Americans often spend between a third and more than half of their waking hours working. Work is therefore inevitably the place where many of our bonds and friendships are formed. The old way of mixing work and fun had its problems – golf, after-work drinks and other enforced “fun” activities aren’t for everyone, especially parents or those who don’t drink alcohol. But there are ways to get to know coworkers who feel more progressive — from potlucks to book clubs, to just grabbing a coffee or taking a walk with a coworker during the workday.
What will work and life look like after the pandemic?
I know that if I had stayed at home early in my career, I would have missed finding the friends and mentors who have been essential in my life. The office was also where I learned how my industry worked, the nature of power hierarchies, and how to get along with all kinds of people.
Staying at home may seem easier for workers who, for one reason or another, do not feel comfortable in the office, but it can also allow employers to bail out when it comes to to make the office more inclusive. If the social movements of the past few years have taught us anything, it’s that showing up and talking about what’s not working can bring about meaningful change.
Business leaders also have a lot to learn. I advise them to listen to their employees and learn from workers at all stages of their careers and lives what they need to perform at their best. They also need to learn to trust their employees and give them more autonomy and control over how they do their jobs. They would do well to remember that when the pandemic forced many people to work from home, their employees remained largely engaged and productive.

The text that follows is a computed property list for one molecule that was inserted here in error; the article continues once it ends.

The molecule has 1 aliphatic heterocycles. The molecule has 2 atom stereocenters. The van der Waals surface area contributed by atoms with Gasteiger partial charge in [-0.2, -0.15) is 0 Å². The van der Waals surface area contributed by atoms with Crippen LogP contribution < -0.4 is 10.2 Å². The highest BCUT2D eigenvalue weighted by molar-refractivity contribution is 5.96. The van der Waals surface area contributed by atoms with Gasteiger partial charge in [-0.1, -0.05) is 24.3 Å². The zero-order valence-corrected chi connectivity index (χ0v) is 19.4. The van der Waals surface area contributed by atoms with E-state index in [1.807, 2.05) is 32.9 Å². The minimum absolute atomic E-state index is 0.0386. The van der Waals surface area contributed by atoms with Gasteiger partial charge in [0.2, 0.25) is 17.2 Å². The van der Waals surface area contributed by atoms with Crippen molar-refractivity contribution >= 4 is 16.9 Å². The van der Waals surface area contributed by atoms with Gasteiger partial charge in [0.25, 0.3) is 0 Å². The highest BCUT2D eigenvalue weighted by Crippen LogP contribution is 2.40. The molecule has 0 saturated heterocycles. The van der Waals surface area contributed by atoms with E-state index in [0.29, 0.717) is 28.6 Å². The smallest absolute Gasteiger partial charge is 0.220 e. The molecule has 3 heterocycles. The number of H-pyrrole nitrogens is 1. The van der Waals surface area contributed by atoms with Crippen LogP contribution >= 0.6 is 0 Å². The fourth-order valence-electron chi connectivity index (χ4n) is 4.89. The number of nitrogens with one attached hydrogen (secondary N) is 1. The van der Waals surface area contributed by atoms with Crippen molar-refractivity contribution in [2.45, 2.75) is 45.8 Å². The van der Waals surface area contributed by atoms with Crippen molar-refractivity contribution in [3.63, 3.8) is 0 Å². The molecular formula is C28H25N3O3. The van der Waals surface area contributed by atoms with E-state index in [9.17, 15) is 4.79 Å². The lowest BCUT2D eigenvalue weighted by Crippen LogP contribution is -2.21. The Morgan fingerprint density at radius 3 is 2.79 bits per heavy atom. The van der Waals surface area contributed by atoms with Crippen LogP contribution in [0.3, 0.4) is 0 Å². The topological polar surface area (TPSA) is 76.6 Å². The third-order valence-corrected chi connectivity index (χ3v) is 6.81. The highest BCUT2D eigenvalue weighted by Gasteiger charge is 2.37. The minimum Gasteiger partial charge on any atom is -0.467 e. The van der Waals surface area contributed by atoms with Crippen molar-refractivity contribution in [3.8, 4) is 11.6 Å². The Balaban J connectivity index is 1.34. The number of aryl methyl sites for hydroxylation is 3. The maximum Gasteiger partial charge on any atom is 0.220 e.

Inclusion must be intentional. Hybrid models shouldn’t create new hierarchies that prioritize in-person time, and companies should create work experiences that give people real reasons to move. These can include meaningful opportunities to socialize and celebrate wins, well-designed facilities, and a welcoming work culture. Some companies are experimenting with ways to reshape the office experience for the hybrid era, creating new systems for meetings that don’t exclude remote workers, or even considering installing video conferencing screens in corporate kitchens. offices to allow those who work from home to engage in small talk and “water cooler chats.”
I don’t remember exactly how I responded to this new recruit at Goldman who asked me to bring her “whole” to work, but since then I’ve had to answer versions of this question multiple times. . Now I appeal to you, young office workers: bring your whole being back to the office. Don’t come back for your boss; come back for you. Embrace what you love, work to change what you don’t, and help create a truly rewarding and supportive workplace.